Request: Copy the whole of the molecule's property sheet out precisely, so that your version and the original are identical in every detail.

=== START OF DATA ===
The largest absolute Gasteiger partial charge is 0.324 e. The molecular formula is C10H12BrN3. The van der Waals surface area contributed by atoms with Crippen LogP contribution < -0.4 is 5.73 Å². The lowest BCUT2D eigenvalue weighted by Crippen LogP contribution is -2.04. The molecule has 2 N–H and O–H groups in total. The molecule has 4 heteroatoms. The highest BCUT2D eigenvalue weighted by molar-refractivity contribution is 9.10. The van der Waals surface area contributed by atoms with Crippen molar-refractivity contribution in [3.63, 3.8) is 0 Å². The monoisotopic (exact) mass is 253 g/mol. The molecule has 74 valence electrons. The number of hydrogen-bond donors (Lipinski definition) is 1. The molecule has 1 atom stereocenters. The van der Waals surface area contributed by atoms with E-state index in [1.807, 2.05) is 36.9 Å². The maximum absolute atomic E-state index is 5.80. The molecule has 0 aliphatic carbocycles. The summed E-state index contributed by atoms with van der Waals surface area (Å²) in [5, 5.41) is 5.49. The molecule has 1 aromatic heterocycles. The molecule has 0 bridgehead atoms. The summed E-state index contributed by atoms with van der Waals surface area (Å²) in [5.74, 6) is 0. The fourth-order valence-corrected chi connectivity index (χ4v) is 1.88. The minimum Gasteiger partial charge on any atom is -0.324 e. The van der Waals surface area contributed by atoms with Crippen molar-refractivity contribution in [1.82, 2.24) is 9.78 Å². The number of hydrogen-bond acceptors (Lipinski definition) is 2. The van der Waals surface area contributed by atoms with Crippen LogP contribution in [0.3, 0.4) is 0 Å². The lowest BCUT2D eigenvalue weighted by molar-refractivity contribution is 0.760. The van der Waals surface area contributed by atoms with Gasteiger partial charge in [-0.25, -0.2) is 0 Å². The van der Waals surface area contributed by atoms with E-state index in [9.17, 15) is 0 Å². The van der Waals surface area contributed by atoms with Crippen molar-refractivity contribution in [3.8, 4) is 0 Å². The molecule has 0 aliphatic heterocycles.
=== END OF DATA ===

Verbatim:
The largest absolute Gasteiger partial charge is 0.324 e. The molecular formula is C10H12BrN3. The van der Waals surface area contributed by atoms with Crippen LogP contribution < -0.4 is 5.73 Å². The lowest BCUT2D eigenvalue weighted by Crippen LogP contribution is -2.04. The molecule has 2 N–H and O–H groups in total. The molecule has 4 heteroatoms. The highest BCUT2D eigenvalue weighted by molar-refractivity contribution is 9.10. The van der Waals surface area contributed by atoms with Crippen molar-refractivity contribution in [3.63, 3.8) is 0 Å². The monoisotopic (exact) mass is 253 g/mol. The molecule has 74 valence electrons. The number of hydrogen-bond donors (Lipinski definition) is 1. The molecule has 1 atom stereocenters. The van der Waals surface area contributed by atoms with E-state index in [1.807, 2.05) is 36.9 Å². The maximum absolute atomic E-state index is 5.80. The molecule has 0 aliphatic carbocycles. The summed E-state index contributed by atoms with van der Waals surface area (Å²) in [5, 5.41) is 5.49. The molecule has 1 aromatic heterocycles. The molecule has 0 bridgehead atoms. The summed E-state index contributed by atoms with van der Waals surface area (Å²) in [5.74, 6) is 0. The fourth-order valence-corrected chi connectivity index (χ4v) is 1.88. The minimum Gasteiger partial charge on any atom is -0.324 e. The van der Waals surface area contributed by atoms with Crippen molar-refractivity contribution in [1.82, 2.24) is 9.78 Å². The number of hydrogen-bond acceptors (Lipinski definition) is 2. The van der Waals surface area contributed by atoms with Crippen LogP contribution in [0.3, 0.4) is 0 Å². The lowest BCUT2D eigenvalue weighted by molar-refractivity contribution is 0.760. The van der Waals surface area contributed by atoms with Gasteiger partial charge in [-0.25, -0.2) is 0 Å². The van der Waals surface area contributed by atoms with E-state index in [9.17, 15) is 0 Å². The van der Waals surface area contributed by atoms with Crippen molar-refractivity contribution in [3.8, 4) is 0 Å². The molecule has 0 aliphatic heterocycles.